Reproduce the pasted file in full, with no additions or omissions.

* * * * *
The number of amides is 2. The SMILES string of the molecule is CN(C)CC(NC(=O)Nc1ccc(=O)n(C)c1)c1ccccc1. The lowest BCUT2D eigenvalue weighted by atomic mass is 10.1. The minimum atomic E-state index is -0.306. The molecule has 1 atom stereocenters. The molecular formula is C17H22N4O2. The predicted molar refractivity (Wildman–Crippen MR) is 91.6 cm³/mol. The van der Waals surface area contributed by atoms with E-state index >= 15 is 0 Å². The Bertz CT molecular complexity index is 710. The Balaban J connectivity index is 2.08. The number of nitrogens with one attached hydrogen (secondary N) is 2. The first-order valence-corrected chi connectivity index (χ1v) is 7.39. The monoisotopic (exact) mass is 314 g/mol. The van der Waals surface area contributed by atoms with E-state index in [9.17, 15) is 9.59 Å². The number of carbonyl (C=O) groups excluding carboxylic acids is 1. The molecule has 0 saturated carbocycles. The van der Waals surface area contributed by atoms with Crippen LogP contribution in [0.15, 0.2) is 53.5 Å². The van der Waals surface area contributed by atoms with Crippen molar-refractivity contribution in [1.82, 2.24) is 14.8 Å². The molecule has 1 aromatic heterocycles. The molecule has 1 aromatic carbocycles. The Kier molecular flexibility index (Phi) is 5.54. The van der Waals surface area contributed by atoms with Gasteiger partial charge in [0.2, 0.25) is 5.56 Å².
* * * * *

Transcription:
The number of amides is 2. The SMILES string of the molecule is CN(C)CC(NC(=O)Nc1ccc(=O)n(C)c1)c1ccccc1. The lowest BCUT2D eigenvalue weighted by atomic mass is 10.1. The minimum atomic E-state index is -0.306. The molecule has 1 atom stereocenters. The molecular formula is C17H22N4O2. The predicted molar refractivity (Wildman–Crippen MR) is 91.6 cm³/mol. The van der Waals surface area contributed by atoms with E-state index >= 15 is 0 Å². The Bertz CT molecular complexity index is 710. The Balaban J connectivity index is 2.08. The number of nitrogens with one attached hydrogen (secondary N) is 2. The first-order valence-corrected chi connectivity index (χ1v) is 7.39. The monoisotopic (exact) mass is 314 g/mol. The van der Waals surface area contributed by atoms with E-state index in [9.17, 15) is 9.59 Å². The number of carbonyl (C=O) groups excluding carboxylic acids is 1. The molecule has 0 saturated carbocycles. The van der Waals surface area contributed by atoms with Crippen LogP contribution in [0.15, 0.2) is 53.5 Å². The van der Waals surface area contributed by atoms with Crippen molar-refractivity contribution in [1.82, 2.24) is 14.8 Å². The molecule has 1 aromatic heterocycles. The molecule has 1 aromatic carbocycles. The Kier molecular flexibility index (Phi) is 5.54. The van der Waals surface area contributed by atoms with Gasteiger partial charge in [0.2, 0.25) is 5.56 Å².